- Steady hands...
A little background: A standard USB cable has four wires: Two for power (Usually red and black), and two for data (Usually white and green). Unfortunately for us, the Mini-USB and Micro-USB standards allow for Five Wires! What's that extra wire for, you might ask? It's called an "ID" pin, and it is why we need that connector shell, instead of the slightly cheaper and easier method of cutting a USB cable in half and adding inline resistors. You see, the only difference between a "stock" USB cable and a Garmin cable is the Garmin cable has an 18K resistor between the "ID" pin and Ground.
Rather than go off on a fruitless search for a 5-wire USB cable, we will install our 18K resistor in the connector shell, and hopefully, if we did the job neatly enough, we might actually be able to close the shell around it.
Step 3: The Garmin Assemblage
The reason for the recommended breakout board will now become evident for two reasons: To verify which of those minuscule pads on that connector are which, AND to test your finished cable before risking letting the smoke out of your valuable gadget.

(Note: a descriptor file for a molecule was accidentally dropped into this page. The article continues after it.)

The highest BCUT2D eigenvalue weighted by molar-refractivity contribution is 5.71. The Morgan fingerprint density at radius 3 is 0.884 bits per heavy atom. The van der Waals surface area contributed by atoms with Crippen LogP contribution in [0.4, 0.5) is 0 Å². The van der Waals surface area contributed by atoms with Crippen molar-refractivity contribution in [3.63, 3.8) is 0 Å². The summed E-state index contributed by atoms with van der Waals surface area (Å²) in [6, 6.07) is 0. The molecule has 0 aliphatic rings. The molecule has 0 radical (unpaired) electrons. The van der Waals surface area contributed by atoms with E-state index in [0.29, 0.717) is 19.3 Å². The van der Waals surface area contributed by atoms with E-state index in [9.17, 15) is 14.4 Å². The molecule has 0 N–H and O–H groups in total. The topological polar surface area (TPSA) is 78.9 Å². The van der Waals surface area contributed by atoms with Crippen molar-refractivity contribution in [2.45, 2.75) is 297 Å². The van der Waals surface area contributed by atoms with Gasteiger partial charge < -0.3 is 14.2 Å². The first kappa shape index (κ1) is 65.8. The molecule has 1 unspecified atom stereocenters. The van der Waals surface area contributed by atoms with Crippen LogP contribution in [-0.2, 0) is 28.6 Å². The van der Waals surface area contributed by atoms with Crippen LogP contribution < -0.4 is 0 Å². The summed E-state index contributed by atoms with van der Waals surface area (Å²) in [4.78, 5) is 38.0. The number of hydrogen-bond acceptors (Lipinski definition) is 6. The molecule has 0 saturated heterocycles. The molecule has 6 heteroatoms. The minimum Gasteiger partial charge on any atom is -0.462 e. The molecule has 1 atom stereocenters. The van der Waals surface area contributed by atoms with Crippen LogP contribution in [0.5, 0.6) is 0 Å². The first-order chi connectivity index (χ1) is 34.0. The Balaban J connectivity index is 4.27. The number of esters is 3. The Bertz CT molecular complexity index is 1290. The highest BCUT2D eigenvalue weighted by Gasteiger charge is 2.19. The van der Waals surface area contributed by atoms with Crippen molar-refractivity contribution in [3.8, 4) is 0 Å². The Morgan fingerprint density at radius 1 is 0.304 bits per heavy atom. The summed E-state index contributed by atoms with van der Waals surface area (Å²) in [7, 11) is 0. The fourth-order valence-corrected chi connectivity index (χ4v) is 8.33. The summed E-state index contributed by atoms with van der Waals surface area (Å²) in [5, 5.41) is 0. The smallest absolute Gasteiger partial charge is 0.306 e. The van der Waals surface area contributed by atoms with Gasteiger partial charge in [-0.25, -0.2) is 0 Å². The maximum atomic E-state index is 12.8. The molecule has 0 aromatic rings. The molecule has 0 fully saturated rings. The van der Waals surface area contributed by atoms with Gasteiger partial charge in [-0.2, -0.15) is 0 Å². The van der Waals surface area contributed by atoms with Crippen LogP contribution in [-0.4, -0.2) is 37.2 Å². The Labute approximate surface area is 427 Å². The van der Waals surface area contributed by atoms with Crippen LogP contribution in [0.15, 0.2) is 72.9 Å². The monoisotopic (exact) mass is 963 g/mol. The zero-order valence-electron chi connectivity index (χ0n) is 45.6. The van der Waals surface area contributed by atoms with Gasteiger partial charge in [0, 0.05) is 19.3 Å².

I have run across a few cheap Chinese cables that do not use the standard color coding of:
- Red - Vcc (+ power)
- Black - Ground (- power)
- Green - Data +
- White - Data -
If you just assume, as I did (once!), that the color coding is correct, and it's not, something will smoke, so unless you are sure of the pedigree of that cable, TEST! Fortunately, I only blew up a cheap power bank, and not my GPS or my phone...
The Mini-USB connector shell has five very small solder pads. Holding the connector with the pads up and the plug pointing away from you, the pads from left to right are: Ground, ID, Data +, Data -, and Vcc (+). If you have any doubts at all, plug that connector into your breakout board and use your meter or continuity tester to be sure.
Cut one lead of the 18K resistor very short - as in about 2mm or less than 1/8". solder this lead to the ID pin, which should be the leftmost pin in the top row. Bend the other lead 180 degrees to the Ground pin, which should be the leftmost pin in the bottom row. Don't solder it yet, but cut it to a length that will just reach the ground pin.